Controversial issue of stablecoins

    02 Aug 2021

    Stablecoins are cryptocurrencies pegged to traditional currencies in order to prevent volatility, and the financial authorities all over the globe have mixed feelings about them. On the one hand, these are still cryptocurrencies, and therefore are fraught with potential danger. On the other hand, they seem to confirm the authority of fiat currencies, so prohibiting them means recognizing the faults of fiat.

    On July 19 it became known that US Treasury Secretary Janet Yellen plans to hold a meeting with leading financial market consultants and experts. Also invited are representatives from the Office of the Comptroller of the Currency, the Federal Deposit Insurance Corporation, the Chair of the Board of Governors of the Federal Reserve System, the Chair of the Securities and Exchange Commission, and the Acting Chair of the Commodity Futures Trading Commission.

    The topic of the meeting is the prospects for using, as well as the potential and risks of stablecoins. In the following months, the first official recommendations on the regulation of stablecoins will be made public.

    “In light of the rapid growth in digital assets, it is important for the agencies to collaborate on the regulation of this sector and the development of any recommendations for new authorities”, – said the U.S. secretary of the treasury.

    However, the problem is actually much more complicated than it seems. For those new to the topic, stablecoins are cryptocurrencies tied to traditional assets, the prices of which remain stable in the long term (relatively, of course). Usually, stablecoins are backed by fiat currencies of the top developed countries, as well as gold or other commodity assets.

    Stablecoin tokens circulate on public blockchains and are linked to the underlying asset. Most stablecoins can be bought by transferring fiat money from a bank account, essentially making them digital bearer assets.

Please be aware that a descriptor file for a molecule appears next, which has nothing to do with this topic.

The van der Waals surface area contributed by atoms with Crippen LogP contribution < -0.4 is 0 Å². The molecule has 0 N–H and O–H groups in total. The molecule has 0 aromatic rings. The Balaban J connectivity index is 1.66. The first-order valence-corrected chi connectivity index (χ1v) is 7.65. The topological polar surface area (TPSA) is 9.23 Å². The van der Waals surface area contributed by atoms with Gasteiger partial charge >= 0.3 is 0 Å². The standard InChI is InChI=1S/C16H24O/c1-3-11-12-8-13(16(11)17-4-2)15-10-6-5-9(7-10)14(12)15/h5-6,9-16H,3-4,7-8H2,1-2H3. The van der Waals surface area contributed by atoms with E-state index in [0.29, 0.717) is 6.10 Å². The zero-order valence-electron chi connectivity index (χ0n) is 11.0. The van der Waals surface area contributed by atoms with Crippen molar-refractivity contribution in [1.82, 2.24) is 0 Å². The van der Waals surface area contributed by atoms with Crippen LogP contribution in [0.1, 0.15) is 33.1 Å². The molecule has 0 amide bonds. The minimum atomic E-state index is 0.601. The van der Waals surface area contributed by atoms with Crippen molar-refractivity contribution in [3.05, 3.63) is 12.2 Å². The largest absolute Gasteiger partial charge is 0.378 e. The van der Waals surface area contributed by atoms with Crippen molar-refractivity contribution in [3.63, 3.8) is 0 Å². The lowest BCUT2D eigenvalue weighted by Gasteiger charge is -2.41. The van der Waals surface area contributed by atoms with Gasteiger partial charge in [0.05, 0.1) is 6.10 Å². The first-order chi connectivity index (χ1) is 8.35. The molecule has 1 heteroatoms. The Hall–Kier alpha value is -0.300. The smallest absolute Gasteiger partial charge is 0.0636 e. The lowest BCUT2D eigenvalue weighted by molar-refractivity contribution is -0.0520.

The most popular USD-pegged stablecoins are Tether, USDC, TrueUSD, and Paxos. Some stablecoins were initiated by cryptocurrency exchanges. For example, Coinbase launched USD Coin, and Binance did Binance USD (BUSD).

    For one thing, all this makes stablecoins extremely convenient to use specifically as a means of payment. For example, when paying for a product or service with USDT crypto coins, you don’t have to worry about the volatility inherent in crypto, and the payment goes through quickly, easily, and with a minimal commission.

    Nevertheless, there are several reasons why stablecoins raise concerns, so to speak, “on both sides of the barricades”. Government regulators and banks really do not like the fact that fiat money is “used without permission”, that the stablecoin circulation is almost impossible to control, that transfers cannot be regulated by the universally binding directives for all banks, etc.

    In turn, the cryptocurrency community has a hard time accepting stablecoins, often referring to them as “fiat money with a blockchain wrapping”. This would suggest that the shortcomings of fiat money will sooner or later be imposed onto stablecoins.

    In the eyes of many people who stood at the origins of the cryptocurrency movement, stablecoins cannot be called “real” cryptocurrencies at all, since they break away from the idea laid down by Satoshi Nakamoto, which involved complete independence of the cryptocurrency from government agencies and traditional financial institutions.

    Add to this the fact that, unlike “real” cryptocurrencies, stablecoins are mainly created by centralized organizations. And finally, they require independent audits. The control over stablecoins must be enforced by a third party, while community oversight is completely ruled out.

    Stablecoins also violate the principle of cryptocurrency market-based price formation. You can blame BTC and altcoins for volatility as much as you want, but their value is determined only by the market, with all its pros and cons. Whereas the stablecoin rate is subject to the actions of central banks (in the case of fiat-pegged coins), or markets strongly tied to them (for gold-pegged ones). In any event, state regulators in different countries seem to be more willing to accept (in different capacities) stablecoins than cryptocurrencies like Bitcoin. For example, in June, the Bank of England stated that payments in stablecoins should be regulated in the same way as payments processed by banks. According to the Bank of England management, if digital currencies become widespread enough to affect financial stability, they will require stricter regulation than at present.

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